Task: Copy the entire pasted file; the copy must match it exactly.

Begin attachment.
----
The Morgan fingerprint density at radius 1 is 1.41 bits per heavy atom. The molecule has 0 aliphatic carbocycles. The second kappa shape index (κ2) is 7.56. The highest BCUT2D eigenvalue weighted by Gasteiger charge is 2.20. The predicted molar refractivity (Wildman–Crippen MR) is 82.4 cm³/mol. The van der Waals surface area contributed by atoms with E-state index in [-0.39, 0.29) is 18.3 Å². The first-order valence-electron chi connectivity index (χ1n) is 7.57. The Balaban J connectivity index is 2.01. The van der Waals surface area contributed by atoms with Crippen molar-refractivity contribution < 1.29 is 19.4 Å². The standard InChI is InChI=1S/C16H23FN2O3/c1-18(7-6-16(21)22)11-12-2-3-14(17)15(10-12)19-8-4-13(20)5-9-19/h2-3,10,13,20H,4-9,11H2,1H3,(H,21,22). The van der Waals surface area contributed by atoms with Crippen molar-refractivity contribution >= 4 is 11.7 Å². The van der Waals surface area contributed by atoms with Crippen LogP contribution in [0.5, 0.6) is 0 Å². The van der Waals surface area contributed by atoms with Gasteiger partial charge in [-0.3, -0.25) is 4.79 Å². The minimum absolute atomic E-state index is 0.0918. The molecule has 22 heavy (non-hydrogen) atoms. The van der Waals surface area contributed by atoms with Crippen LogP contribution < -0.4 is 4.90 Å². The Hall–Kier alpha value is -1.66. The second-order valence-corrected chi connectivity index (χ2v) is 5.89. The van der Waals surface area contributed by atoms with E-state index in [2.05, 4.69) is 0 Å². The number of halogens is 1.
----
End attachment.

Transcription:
The Morgan fingerprint density at radius 1 is 1.41 bits per heavy atom. The molecule has 0 aliphatic carbocycles. The second kappa shape index (κ2) is 7.56. The highest BCUT2D eigenvalue weighted by Gasteiger charge is 2.20. The predicted molar refractivity (Wildman–Crippen MR) is 82.4 cm³/mol. The van der Waals surface area contributed by atoms with E-state index in [-0.39, 0.29) is 18.3 Å². The first-order valence-electron chi connectivity index (χ1n) is 7.57. The Balaban J connectivity index is 2.01. The van der Waals surface area contributed by atoms with Crippen molar-refractivity contribution < 1.29 is 19.4 Å². The standard InChI is InChI=1S/C16H23FN2O3/c1-18(7-6-16(21)22)11-12-2-3-14(17)15(10-12)19-8-4-13(20)5-9-19/h2-3,10,13,20H,4-9,11H2,1H3,(H,21,22). The van der Waals surface area contributed by atoms with Crippen molar-refractivity contribution >= 4 is 11.7 Å². The van der Waals surface area contributed by atoms with Crippen LogP contribution in [0.5, 0.6) is 0 Å². The van der Waals surface area contributed by atoms with Gasteiger partial charge in [-0.3, -0.25) is 4.79 Å². The minimum absolute atomic E-state index is 0.0918. The molecule has 22 heavy (non-hydrogen) atoms. The van der Waals surface area contributed by atoms with Crippen LogP contribution < -0.4 is 4.90 Å². The Hall–Kier alpha value is -1.66. The second-order valence-corrected chi connectivity index (χ2v) is 5.89. The van der Waals surface area contributed by atoms with E-state index in [2.05, 4.69) is 0 Å². The number of halogens is 1.